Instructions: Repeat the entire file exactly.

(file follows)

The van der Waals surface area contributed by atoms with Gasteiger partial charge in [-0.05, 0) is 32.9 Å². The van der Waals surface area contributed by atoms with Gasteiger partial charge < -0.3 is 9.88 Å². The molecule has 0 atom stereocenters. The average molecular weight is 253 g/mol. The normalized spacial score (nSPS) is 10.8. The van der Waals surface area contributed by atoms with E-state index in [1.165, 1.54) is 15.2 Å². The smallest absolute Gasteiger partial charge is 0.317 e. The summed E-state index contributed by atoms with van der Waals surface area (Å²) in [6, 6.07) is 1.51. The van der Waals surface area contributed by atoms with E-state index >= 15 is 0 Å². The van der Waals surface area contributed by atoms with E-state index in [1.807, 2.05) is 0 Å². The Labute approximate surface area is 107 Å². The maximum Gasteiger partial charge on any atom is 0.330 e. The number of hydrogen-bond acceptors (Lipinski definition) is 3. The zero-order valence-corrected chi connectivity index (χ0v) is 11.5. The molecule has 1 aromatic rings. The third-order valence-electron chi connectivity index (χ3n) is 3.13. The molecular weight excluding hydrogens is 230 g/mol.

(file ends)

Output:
The van der Waals surface area contributed by atoms with Gasteiger partial charge in [-0.05, 0) is 32.9 Å². The van der Waals surface area contributed by atoms with Gasteiger partial charge < -0.3 is 9.88 Å². The molecule has 0 atom stereocenters. The average molecular weight is 253 g/mol. The normalized spacial score (nSPS) is 10.8. The van der Waals surface area contributed by atoms with E-state index in [1.165, 1.54) is 15.2 Å². The smallest absolute Gasteiger partial charge is 0.317 e. The summed E-state index contributed by atoms with van der Waals surface area (Å²) in [6, 6.07) is 1.51. The van der Waals surface area contributed by atoms with E-state index >= 15 is 0 Å². The van der Waals surface area contributed by atoms with E-state index in [1.807, 2.05) is 0 Å². The Labute approximate surface area is 107 Å². The maximum Gasteiger partial charge on any atom is 0.330 e. The number of hydrogen-bond acceptors (Lipinski definition) is 3. The zero-order valence-corrected chi connectivity index (χ0v) is 11.5. The molecule has 1 aromatic rings. The third-order valence-electron chi connectivity index (χ3n) is 3.13. The molecular weight excluding hydrogens is 230 g/mol.